Whitt & Del Bueno, Attorneys at Law

Leaders in defending workers' compensation claims.

Articles

“I’m Not a Doctor, But I Play One on TV!”

By Mike Del Bueno

Remember those commercial advertisements from years ago? Actors with medical roles marketed medical products to commercial television viewers, while jokingly acknowledging that they did not have a license to practice medicine.

In today’s world, patients frequently are not examined at a medical office by an actual physician – instead, they get to see a nurse practitioner, or some other assistant not actually licensed as a medical doctor. Most of us have likely experienced this on a personal level.

The arena of workers’ compensation is no different. Many times, treatment records for a workers’ compensation patient reveal that a nurse practitioner is not only examining the patient, but recommending a course of treatment, and even assigning disability. Wondering how this is viewed by the Commission and Virginia courts?

The Commission and Virginia courts weigh and consider all medical evidence, and assign to that evidence its due credibility, given, among other things, the credentials of the health professional that is the source of the evidence. The Commission has specifically noted in recent cases that the medical field has changed, and involved more reliance on nurse practitioners and physician assistants. Therein, the Commission has “evolved from not considering opinions from such professionals, to considering and in some cases relying on those opinions for determinations on key issues, including disability and causation.”

Previously, employers and insurance carriers could defend against opinions rendered by medical assistants simply on the ground that those individuals were not medical doctors. Those days are clearly in the past. Recent cases indicate that the Commission may find unchallenged opinions on disability rendered by medical assistants to be persuasive enough to award compensation benefits, and will even include opinions from medical assistants in analyzing causation issues.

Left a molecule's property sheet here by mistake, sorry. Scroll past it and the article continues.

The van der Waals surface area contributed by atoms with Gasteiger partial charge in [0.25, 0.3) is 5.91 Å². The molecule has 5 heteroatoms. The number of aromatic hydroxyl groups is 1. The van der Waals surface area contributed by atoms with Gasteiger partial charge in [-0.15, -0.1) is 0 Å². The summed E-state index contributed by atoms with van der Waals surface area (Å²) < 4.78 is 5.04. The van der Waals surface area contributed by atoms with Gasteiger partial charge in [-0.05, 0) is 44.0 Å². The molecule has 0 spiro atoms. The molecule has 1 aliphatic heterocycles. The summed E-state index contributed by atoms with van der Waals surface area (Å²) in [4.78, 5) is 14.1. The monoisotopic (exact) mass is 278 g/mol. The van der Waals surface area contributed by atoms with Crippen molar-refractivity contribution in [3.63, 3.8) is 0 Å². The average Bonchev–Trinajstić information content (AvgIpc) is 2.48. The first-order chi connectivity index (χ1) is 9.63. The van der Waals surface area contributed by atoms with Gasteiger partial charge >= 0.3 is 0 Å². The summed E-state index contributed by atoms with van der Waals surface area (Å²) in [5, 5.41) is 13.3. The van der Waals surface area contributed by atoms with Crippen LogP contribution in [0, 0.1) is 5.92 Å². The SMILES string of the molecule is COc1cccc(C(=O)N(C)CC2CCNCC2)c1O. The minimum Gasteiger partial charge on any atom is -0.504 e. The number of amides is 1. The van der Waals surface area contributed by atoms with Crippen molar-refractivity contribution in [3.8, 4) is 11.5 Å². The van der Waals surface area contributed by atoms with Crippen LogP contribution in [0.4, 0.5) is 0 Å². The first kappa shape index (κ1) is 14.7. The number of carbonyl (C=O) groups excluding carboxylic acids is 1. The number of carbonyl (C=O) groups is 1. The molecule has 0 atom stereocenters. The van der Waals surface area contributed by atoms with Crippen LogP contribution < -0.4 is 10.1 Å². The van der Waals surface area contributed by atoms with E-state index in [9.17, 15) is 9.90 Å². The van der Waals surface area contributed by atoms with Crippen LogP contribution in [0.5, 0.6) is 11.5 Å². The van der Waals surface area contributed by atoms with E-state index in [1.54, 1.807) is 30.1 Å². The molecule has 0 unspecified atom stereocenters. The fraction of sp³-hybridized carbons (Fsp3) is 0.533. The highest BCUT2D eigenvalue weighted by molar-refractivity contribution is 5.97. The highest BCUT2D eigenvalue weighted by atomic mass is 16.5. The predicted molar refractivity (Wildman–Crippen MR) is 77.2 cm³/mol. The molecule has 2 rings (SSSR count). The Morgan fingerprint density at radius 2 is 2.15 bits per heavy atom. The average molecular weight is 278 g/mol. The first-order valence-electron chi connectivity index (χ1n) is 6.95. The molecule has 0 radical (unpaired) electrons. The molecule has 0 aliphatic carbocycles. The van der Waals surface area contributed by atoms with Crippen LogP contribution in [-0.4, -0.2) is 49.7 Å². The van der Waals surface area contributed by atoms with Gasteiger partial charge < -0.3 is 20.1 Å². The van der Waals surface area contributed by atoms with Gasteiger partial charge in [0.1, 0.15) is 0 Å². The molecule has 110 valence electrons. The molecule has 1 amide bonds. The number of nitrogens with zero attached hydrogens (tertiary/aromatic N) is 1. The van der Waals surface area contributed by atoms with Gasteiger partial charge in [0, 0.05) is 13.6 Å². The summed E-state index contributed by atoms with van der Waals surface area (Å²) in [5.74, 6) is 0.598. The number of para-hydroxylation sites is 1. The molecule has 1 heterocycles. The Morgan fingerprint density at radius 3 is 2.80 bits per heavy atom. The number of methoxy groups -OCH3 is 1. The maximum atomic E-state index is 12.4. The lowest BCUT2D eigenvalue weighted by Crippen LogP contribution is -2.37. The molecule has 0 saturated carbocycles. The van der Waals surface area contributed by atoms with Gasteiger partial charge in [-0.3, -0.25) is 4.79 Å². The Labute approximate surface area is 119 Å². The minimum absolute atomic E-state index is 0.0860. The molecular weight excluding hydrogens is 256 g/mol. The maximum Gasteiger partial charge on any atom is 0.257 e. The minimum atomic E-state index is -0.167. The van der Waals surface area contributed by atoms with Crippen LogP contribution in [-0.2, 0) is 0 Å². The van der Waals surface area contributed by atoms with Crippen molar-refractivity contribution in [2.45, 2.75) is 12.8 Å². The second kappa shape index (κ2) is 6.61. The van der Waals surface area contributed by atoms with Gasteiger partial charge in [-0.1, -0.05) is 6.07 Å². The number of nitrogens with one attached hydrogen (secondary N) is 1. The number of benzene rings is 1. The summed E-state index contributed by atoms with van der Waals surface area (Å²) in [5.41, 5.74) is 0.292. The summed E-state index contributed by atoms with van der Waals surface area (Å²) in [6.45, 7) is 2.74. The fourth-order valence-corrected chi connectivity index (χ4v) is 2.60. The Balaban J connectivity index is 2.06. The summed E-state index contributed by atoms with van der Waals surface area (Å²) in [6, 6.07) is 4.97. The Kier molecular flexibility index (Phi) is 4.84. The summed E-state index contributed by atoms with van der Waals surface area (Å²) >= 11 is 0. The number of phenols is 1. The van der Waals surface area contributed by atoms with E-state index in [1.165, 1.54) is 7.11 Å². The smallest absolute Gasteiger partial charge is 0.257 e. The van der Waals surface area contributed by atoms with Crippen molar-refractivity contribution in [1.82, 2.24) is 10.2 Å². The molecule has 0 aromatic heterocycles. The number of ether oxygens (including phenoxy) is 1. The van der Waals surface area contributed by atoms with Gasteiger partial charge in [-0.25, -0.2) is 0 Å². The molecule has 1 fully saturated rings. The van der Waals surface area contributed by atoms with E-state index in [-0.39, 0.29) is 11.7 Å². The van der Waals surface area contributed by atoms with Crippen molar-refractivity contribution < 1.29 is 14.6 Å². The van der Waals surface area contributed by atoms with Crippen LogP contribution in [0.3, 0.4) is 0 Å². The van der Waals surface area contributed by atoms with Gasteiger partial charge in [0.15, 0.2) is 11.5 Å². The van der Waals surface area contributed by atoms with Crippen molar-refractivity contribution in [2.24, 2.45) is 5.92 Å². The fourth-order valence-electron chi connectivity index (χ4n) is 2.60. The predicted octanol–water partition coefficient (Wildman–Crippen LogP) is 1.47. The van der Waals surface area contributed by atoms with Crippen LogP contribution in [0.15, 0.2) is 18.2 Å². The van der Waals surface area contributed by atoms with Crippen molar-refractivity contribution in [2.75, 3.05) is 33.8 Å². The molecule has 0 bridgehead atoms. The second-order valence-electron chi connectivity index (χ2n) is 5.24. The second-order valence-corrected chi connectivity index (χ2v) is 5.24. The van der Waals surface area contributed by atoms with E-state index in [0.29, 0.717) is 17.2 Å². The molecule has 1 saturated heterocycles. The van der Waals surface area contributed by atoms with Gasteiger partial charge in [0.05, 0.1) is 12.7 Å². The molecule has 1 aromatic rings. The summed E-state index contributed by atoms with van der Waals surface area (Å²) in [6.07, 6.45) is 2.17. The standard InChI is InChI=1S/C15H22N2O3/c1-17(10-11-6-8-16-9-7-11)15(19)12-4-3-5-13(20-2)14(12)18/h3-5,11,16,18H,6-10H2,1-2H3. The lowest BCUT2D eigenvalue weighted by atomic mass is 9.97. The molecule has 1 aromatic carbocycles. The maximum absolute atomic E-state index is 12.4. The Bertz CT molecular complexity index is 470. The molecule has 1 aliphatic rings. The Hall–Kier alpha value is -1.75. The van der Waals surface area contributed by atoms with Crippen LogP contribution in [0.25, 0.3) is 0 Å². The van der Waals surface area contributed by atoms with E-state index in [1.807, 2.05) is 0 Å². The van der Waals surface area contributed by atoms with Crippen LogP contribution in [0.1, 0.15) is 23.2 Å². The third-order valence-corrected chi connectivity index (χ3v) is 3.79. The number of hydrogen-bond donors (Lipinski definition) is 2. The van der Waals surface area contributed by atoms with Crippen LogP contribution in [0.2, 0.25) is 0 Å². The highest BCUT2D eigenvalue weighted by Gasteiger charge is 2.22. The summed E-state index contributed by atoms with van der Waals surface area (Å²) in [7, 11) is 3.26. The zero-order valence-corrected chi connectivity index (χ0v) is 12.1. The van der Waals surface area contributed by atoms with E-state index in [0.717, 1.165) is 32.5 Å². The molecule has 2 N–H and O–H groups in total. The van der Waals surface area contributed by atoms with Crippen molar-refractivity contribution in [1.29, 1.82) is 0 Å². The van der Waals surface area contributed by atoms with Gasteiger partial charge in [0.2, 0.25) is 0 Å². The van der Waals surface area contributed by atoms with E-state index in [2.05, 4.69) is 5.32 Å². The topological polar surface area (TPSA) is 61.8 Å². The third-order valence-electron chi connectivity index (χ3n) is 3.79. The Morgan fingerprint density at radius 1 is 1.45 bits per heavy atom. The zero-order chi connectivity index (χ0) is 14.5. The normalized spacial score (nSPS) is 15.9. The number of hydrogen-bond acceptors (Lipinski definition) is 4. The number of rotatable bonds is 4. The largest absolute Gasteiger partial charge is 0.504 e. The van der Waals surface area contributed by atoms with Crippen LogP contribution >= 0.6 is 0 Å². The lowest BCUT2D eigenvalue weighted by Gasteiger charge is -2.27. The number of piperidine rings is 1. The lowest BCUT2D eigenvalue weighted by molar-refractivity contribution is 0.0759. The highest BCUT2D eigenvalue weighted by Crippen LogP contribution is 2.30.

Therefore, we must take from these developments the understanding that any medical opinion, even one from a nurse practitioner or a physician’s assistant, will be accepted by the Commission and Virginia courts and analyzed on its merits. Therefore, just as a doctor’s medical opinion can be challenged through a deposition or rebuttal expert opinion, so too, can an opinion rendered by a medical assistant. Depending upon the medical evidence present in a case, it may be necessary to challenge in those ways an opinion rendered by a medical assistant, rather than just leave it alone and argue that it has no credibility simply because it does not come from an actual doctor.

We can certainly help you in cases where there may be medical evidence from a nurse practitioner or medical assistant, rather than from a physician. Feel free to call our offices for assistance and guidance in handling the situation you may be dealing with.